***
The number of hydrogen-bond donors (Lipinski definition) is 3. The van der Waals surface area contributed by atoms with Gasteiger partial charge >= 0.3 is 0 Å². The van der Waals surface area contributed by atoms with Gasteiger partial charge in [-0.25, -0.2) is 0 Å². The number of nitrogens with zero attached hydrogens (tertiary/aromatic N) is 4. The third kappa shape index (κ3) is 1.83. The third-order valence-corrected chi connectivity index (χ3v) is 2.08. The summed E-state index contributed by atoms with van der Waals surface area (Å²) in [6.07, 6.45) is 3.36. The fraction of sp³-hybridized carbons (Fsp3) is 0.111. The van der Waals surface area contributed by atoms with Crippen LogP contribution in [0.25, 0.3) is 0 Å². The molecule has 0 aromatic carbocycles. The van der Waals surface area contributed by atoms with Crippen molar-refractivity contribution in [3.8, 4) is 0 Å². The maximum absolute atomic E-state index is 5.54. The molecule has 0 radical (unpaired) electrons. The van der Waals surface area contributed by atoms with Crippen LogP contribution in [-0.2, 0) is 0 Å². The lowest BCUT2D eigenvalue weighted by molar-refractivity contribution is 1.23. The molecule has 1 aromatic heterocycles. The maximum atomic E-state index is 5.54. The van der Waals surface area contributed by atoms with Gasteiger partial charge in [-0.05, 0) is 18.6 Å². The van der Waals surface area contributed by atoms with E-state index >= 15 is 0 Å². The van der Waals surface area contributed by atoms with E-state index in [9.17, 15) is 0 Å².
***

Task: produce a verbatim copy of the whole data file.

The number of hydrogen-bond donors (Lipinski definition) is 3. The van der Waals surface area contributed by atoms with Gasteiger partial charge >= 0.3 is 0 Å². The van der Waals surface area contributed by atoms with Gasteiger partial charge in [-0.25, -0.2) is 0 Å². The number of nitrogens with zero attached hydrogens (tertiary/aromatic N) is 4. The third kappa shape index (κ3) is 1.83. The third-order valence-corrected chi connectivity index (χ3v) is 2.08. The summed E-state index contributed by atoms with van der Waals surface area (Å²) in [6.07, 6.45) is 3.36. The fraction of sp³-hybridized carbons (Fsp3) is 0.111. The van der Waals surface area contributed by atoms with Crippen LogP contribution in [0.25, 0.3) is 0 Å². The molecule has 0 aromatic carbocycles. The van der Waals surface area contributed by atoms with Crippen molar-refractivity contribution in [3.8, 4) is 0 Å². The maximum absolute atomic E-state index is 5.54. The molecule has 0 radical (unpaired) electrons. The van der Waals surface area contributed by atoms with Crippen LogP contribution in [-0.2, 0) is 0 Å². The lowest BCUT2D eigenvalue weighted by molar-refractivity contribution is 1.23. The molecule has 1 aromatic heterocycles. The maximum atomic E-state index is 5.54. The van der Waals surface area contributed by atoms with Gasteiger partial charge in [-0.05, 0) is 18.6 Å². The van der Waals surface area contributed by atoms with E-state index >= 15 is 0 Å². The van der Waals surface area contributed by atoms with E-state index in [9.17, 15) is 0 Å².